Practicing: I am looking at

As  mentioned in last week’s post On Writing and Community, I’m trying a variety of approaches to help improve and inspire my writing. I am a writer by profession, but it’s a very different style of writing than the kind that speaks from my heart. It’s writing for someone else and by extension, prescriptive and academic. This blog, and my book are about opening my heart and embracing the art of writing. They are, as so eloquently described by Dani Shapiro, about “court[ing] my demons” and inviting “them onto the page so that [I’m] grappling with some of the most fundamental questions that haunt [me].”

While writing is anything but a science, it is a skill, one that I’m hoping to improve and fully espouse. As such, I believe there are formula and methods of practicing that help us to grow and learn. Arguably the most important is doing, the practice of trying and stretching one’s comfort zone. While this blog has proved an important outlet, it also offers accountability. It’s a place I feel obliged to visit often. It keeps me practicing.

With that in mind, I’ve decided to put it to work. I’m starting to work my way through the memoir writing prompts in Natalie Goldberg’s book Old Friend from Far Away: The Practice of Writing Memoir. To keep me going, I’ll post my efforts here. I hope you’ll indulge me, and please feel free to critique and offer insight.

Here are Nathalie’s rules: Write for 10 minutes. Don’t worry about punctuation, spelling, grammar. Be specific. Don’t cross out. (Or in this case, don’t delete.) Just keep writing.

I am looking at

My room. There are two bright, big and open windows that open up the outside of my back yard. It’s grey out there. The rain is pattering down, I can hear it falling, and believe it’s bringing the promise of May flowers. I’m hopeful because I really can’t make much of this grey. It reminds me too much of my mood.

My room is a giant mess at the moment. I’m cosy in bed, the comforter is a balled up mess of comfort. Next to sits an opened book, quietly calling my name. I’m content with my favourite devices, my iPhone and my MacBook.

On the dresser directly across from is a pile of socks. Why can I never find the pairs? It’s an ongoing irritant, those pesky missing socks. It’s drives me crazy, because it feels like a project that is never complete.

Next to the pile of socks are two of my most favourite items in this space. Baby pictures of my boys. The one of my second son is from just hours after he was born. It’s a creamy white frame, with a white boy and cross hanging importantly from the top. Just below the picture, one where he is nestled completely in white: the white of his hospital gown and the sheets that covered my bed, it reads: “Forever held close in the love of the Lord from this day on.” Every time I look at this photo, I’m hit with a swell of powerful memories, and a longing so deep for another baby. F0r another moment such as that one. I covet it, it’s one of my happiest memories.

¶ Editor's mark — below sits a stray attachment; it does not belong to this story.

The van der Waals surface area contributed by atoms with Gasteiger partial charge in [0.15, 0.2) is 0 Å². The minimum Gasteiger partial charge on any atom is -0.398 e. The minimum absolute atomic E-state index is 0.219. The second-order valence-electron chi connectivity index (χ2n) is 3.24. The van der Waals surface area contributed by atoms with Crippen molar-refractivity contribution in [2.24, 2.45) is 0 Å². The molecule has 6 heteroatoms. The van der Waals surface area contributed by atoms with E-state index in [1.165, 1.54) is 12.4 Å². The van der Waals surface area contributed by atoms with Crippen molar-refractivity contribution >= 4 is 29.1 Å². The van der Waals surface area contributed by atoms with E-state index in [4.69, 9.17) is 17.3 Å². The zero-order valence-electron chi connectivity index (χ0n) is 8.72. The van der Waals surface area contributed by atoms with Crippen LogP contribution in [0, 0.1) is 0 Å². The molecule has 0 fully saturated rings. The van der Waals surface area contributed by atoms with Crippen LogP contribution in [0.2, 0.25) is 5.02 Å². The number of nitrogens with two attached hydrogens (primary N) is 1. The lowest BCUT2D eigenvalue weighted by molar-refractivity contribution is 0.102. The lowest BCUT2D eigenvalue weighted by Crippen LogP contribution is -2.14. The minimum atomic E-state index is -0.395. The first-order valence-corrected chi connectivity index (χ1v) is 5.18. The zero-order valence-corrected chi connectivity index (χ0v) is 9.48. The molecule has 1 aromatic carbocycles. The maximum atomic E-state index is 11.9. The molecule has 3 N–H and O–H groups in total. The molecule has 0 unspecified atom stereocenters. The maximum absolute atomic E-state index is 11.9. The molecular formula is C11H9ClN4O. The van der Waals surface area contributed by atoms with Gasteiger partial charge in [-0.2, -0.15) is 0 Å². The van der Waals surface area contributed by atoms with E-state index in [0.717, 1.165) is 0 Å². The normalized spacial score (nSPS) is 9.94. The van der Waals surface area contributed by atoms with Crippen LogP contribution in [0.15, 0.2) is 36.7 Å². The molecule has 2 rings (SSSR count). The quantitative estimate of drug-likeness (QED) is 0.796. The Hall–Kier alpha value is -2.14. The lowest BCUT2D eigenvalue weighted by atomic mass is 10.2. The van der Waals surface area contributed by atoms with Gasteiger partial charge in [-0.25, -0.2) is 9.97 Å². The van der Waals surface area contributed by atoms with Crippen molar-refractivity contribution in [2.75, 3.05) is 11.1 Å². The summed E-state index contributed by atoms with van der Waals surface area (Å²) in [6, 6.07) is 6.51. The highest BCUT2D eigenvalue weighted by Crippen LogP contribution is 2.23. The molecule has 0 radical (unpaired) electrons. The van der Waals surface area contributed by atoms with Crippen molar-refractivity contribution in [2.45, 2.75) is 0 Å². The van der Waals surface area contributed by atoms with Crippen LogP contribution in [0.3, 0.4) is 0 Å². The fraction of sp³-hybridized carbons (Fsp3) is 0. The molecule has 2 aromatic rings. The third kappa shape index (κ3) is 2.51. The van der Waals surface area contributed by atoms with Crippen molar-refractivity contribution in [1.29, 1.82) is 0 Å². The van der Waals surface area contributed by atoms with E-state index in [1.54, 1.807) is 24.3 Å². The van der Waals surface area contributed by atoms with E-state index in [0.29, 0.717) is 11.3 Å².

On the other side of the dresser sit our wedding photos. Two of them. One of me, and one of my husband. I’m struck in this moment how that dresser holds the symbols of everything I cherish, on display as a reminder for me everyday. Those photos, all four of them, symbolize happy beginnings, hope, and wonder. As I gaze at them thoughtfully, I’m filled with contentment for the life that I lead, and for the blessings I’m so fortunate to have.

Sitting proudly between these photos are three wooden blocks, together they read: C loves J. Simple, but profound. Particularly placed as they are between these photographs. Until this moment, I never considered the significance of their placement, and how this is the centrepiece of my bedroom. A place that we designed to be an oasis from our hectic lives when we first built this house.

I’m hitting publish now. I won’t edit or refine. I’m publishing it just as I wrote it, as a stream of consciousness. I have to admit, I feel a bit vulnerable about it, but I think this is a good exercise.


23 thoughts on “Practicing: I am looking at

  1. I love how doing this told you something. It said something to you about something you hadn’t noticed before. Writing is such a gift. YOUR writing is a gift. Enjoy every moment. We do. 🙂 xoxo

  2. Justine says:

    Well done Christine! I am too chicken to ever publish without re-reading and editing a thousand times and even then I’m usually not 100% satisfied with the content and go back to re-edit. Kudos to you for taking this brave step because sometimes I think it’s overthinking that limits us and stops us from moving forward.

    And as for your gripe with socks – same here sister! It’s a mystery.

    • Writing from the heart, holding nothing back, letting the words flow unedited is a courageous thing to do. I do it sometimes, but I rarely publish those words. I use them at some time later as a springboard for an essay or a poem. This beautiful post stands on its own, Lovely, well written!


  3. Chantal says: